Tweaking the acoustics (edited 15/06/2016)
When I first received my XC Tracer in Aug 2015 you could choose between three preset vario sounds, and tweak various settings, however that’s been changed in recent firmware updates.You can either simply use the default acoustic settings that the device ships with, or you can use the online tone simulator here to create your perfect acoustic profile. (Hint: click the black cloud with white arrow button in top right corner to try some ready made profiles). There are five basic settings – volume, climb on, climb off, sink on, sink off – followed by twelve lift or sink data points where you can adjust pitch, cycle, and duty %
It took me quite a while to get it to something that worked well, but it gives me lots of info at different lift / sink rates:
-10 to -2 m/s: typical vario tone here, impossible to ignore – get out of this sink fast!
-2 to -1 m/s: air gently sinking, there might be lift around somewhere
-1 to 0 m/s: air rising gently but you’re still sinking – pay close attention
0 to +1 m/s: max sensitivity in this region for those mincing UK days
+1 to +10 m/s: fairly standard vario sounds here
Tracklogs and USB support
Because it has a built-in GPS, the XC Tracer can record your flight either as a signed IGC file at 1Hz, or else as a 5Hz Google Earth kml file, which are saved onto the supplied micro-SD card.
Of course the benefit of saving it as an IGC file are that you’ll have a backup tracklog in case of any problems with your main instrument, however having a beautifully smooth Google Earth file is tempting 🙂
Edited 15/06/2016 XC Tracer acts as a USB Mass Storage Device when connected to a PC or Mac with a USB cable, so getting copying your tracklogs off the device is super-easy, although you can of course remove the micro-SD card and import it that way. Firmware updates are done by dragging the new file onto the micro-SD card and rebooting the device – very straightforward. (NB. If you have an older device without USB MSD support you’ll need to get in touch with Koni to get instructions on how to install the USB MSD firmware)
As I mentioned earlier, I’ve been using the iOS app Flyskyhy for over two years now, and Flyskyhy’s developer, René, has done a great job getting XC Tracer to work with Flyskyhy. It really is as simple as turning Bluetooth on on your phone, and setting the external vario to XC Tracer. There is also the option to use XC Tracer’s GPS data rather than the iPhone’s GPS and I’m told this increases the iPhone’s battery life, although I haven’t tested to what extent it improves it. I guess the one disadvantage of using XC Tracer’s GPS data rather than the iPhone’s, is that both devices’ IGC files will contain the same positional data, so that in effect you don’t now have a backup tracklog. Hmmm, maybe I should turn that option off given that the iPhone 6 has a pretty good GPS and barometer…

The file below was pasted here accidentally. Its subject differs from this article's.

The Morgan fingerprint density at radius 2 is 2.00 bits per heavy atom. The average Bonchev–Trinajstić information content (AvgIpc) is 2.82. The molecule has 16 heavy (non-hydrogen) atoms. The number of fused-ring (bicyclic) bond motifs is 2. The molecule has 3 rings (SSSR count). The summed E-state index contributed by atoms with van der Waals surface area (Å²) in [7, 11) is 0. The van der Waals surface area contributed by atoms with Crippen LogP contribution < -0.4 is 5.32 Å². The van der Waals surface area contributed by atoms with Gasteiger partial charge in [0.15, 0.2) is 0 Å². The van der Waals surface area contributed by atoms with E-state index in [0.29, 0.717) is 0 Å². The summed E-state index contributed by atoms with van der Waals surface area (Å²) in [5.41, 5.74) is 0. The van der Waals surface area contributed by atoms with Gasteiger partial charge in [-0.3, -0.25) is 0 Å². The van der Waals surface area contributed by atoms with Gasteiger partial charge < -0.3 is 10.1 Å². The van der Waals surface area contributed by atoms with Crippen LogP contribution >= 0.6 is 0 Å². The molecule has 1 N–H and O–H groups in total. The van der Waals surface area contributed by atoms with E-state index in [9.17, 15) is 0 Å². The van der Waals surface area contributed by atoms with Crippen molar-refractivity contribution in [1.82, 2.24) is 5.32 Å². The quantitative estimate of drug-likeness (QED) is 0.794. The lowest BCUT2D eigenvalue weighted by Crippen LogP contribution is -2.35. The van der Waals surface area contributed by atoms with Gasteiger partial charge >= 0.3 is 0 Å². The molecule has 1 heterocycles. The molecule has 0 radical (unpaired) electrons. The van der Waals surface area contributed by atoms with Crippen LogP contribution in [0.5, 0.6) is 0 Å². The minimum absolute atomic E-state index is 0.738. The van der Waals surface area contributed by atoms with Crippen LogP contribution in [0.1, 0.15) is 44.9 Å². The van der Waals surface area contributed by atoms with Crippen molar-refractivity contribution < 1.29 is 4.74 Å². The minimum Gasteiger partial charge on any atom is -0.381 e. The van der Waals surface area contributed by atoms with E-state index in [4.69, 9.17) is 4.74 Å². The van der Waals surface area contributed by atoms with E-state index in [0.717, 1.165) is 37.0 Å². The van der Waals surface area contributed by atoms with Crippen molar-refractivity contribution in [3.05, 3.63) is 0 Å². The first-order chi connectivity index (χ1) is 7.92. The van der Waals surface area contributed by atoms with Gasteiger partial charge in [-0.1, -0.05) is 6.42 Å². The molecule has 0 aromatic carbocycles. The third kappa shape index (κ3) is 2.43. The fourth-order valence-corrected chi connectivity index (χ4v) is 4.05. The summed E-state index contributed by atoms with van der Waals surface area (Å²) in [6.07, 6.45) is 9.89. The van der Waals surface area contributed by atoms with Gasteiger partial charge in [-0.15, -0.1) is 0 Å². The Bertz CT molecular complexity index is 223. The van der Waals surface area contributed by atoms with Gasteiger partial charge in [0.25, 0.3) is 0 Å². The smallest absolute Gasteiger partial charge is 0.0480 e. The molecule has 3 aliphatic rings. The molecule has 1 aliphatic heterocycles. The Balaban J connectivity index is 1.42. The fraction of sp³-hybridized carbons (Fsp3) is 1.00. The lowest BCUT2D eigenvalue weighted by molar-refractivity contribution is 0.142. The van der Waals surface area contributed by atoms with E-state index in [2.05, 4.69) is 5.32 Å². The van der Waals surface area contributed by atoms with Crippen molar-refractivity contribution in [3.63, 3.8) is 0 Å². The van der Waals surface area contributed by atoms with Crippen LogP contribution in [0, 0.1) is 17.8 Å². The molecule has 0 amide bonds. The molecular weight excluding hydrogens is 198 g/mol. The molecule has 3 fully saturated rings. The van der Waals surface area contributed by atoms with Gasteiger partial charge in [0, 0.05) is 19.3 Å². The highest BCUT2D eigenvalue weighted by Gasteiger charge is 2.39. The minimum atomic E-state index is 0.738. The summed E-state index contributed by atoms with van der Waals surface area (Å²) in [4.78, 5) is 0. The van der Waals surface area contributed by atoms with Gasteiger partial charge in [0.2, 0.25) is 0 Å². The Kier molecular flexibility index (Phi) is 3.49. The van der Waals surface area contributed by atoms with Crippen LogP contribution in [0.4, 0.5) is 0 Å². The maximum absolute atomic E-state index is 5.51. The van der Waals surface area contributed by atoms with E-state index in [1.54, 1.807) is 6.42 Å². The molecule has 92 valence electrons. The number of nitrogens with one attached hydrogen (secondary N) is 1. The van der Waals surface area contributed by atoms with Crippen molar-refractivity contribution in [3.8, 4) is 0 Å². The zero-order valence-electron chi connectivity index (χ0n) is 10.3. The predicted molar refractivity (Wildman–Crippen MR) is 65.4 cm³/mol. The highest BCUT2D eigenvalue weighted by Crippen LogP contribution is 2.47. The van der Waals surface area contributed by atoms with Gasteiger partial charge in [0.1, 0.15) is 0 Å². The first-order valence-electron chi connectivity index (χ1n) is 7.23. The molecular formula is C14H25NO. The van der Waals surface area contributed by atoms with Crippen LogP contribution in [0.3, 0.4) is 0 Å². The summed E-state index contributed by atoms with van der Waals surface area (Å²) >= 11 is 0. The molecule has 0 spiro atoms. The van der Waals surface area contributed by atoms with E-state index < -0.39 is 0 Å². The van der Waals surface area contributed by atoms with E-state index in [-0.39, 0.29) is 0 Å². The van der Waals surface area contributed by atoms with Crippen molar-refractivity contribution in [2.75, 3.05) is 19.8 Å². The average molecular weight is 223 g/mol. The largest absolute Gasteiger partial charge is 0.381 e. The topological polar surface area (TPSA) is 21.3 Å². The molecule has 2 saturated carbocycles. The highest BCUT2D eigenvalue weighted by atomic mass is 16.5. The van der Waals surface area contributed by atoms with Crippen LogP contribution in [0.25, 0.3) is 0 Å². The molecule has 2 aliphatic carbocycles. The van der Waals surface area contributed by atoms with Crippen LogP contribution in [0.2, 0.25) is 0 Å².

The bottom line
I’ve flown over 20 hours with the XC Tracer and I love its responsiveness – hearing the beep at the same time as you feel the pull from the wing is really great, and conversely, knowing immediately when you’ve left the lift is equally important. I think it really comes into its own in weaker conditions, and now that I’ve bought the unit I can’t wait to try it on a tricky UK XC day. Apart from the “Flymaster growl”, I haven’t missed my B1 Nav’s vario at all, and I have no plans to turn the audio back on again. In fact, I might just try leaving the Flymaster turned off altogether!
As to whether I can get rid of my Flymaster just yet, if I only flew XC and not competitions, then yes, you could do, though personally I would be hesitant to do so just yet, primarily because of the Flymaster’s thermal position indicator which definitely does help you find the thermal again should you lose it. I know René has a thermalling assistant screen on the drawing board, so hopefully this feature will be along soon. If you’re a comp pilot then once René adds route optimisation (which he is working on) and a speed to start instrument, then there would be absolutely no need to spend £400+ on a comp capable GPS/vario. Welcome to the brave new world!
With Christmas just around the corner, perhaps now’s the time to start dropping hints to your loved one to head over to xctracer.com 🙂 (NB. At current exchange rates the price of 345 Swiss Francs equates to approx £230).
Edit 15/06/2016 I am now the UK importer for XC Tracer and the new solar powered XC Tracer Mini – please see my Facebook page for more info and to order.